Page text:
Some excellent commentary by criminal defense attorney Scott Greenfield on the abuses of wiretapping authority, following the highly personal and criminally irrelevant material recorded in the Raj Rajaratnam case:
Not only did the government overhear and record communications that bore no connection to crime, but the court allowed them to be played to the jury. The argument was that these personal conversations established the relationship giving rise to insider information was passed along. Like the ubiquitous claims of “background,” arguments like this can be used to admit anything and everything, since it’s all interconnected in some metaphysical sort of way. Mind you, it’s total nonsense, but that never stopped a judge from acquiescing to a purely rhetorical argument by the government.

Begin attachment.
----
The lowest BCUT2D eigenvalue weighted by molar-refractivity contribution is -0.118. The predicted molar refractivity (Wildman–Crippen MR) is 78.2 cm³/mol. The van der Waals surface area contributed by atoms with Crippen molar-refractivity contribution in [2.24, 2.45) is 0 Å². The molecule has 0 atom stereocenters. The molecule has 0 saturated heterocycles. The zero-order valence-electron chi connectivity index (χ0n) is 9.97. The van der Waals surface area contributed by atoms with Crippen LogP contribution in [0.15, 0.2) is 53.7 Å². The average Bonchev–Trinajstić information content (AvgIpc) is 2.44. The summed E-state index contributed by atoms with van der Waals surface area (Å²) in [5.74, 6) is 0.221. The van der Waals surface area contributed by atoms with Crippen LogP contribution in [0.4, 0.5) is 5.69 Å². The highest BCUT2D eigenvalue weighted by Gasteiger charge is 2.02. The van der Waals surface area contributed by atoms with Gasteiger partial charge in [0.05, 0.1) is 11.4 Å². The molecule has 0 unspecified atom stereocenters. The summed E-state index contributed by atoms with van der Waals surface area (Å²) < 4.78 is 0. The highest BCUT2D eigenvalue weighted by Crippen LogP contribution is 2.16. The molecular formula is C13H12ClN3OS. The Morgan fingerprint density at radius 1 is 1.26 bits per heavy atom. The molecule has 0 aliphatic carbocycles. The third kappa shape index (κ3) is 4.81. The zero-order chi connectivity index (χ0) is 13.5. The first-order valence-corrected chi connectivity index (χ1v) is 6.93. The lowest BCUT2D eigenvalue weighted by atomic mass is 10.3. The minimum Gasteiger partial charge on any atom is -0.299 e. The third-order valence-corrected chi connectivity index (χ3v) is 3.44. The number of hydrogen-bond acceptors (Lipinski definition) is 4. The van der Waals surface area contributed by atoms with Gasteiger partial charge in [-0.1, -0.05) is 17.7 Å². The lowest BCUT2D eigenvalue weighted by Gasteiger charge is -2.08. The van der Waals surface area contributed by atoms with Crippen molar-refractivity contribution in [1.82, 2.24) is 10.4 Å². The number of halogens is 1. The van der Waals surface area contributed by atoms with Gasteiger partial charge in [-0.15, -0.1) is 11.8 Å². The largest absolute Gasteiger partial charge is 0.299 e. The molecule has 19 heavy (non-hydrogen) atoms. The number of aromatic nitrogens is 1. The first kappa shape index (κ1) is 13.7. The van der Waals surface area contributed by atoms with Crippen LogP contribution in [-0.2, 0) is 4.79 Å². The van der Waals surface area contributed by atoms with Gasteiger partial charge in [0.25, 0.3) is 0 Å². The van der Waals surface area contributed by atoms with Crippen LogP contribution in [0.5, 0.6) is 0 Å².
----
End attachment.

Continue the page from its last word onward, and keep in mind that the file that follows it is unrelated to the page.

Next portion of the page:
And in the Craig Drimal trial:
Judge Sullivan, whose path to the bench went through the United States Attorneys office in Manhattan, wagged his finger very, very hard at the prosecutors. He probably had a very stern look on his face as well. He told them that he was “deeply troubled,” but not deeply enough to do anything about it. The remedy for violation of Title III, which was to be strictly construed, is suppression. The government was not to enjoy the benefit of this horribly intrusive means to insert themselves in people’s most personal communications unless it played strictly by the rules.
Or not. Judge Sullivan ruled that the errors didn’t justify suppression.
Read more on Simple Justice.
With respect to the latter case, I had recently commented, “He [the judge] may be troubled by it, but there really doesn’t seem to be an adverse consequences to the prosecution.” Scott’s commentary seems to confirm my impression, leading me to ask whether it’s too late to go back to what judges should have been doing in these situations. Otherwise, I don’t see any incentive for prosecutors to adhere to what they are supposed to do – or not do.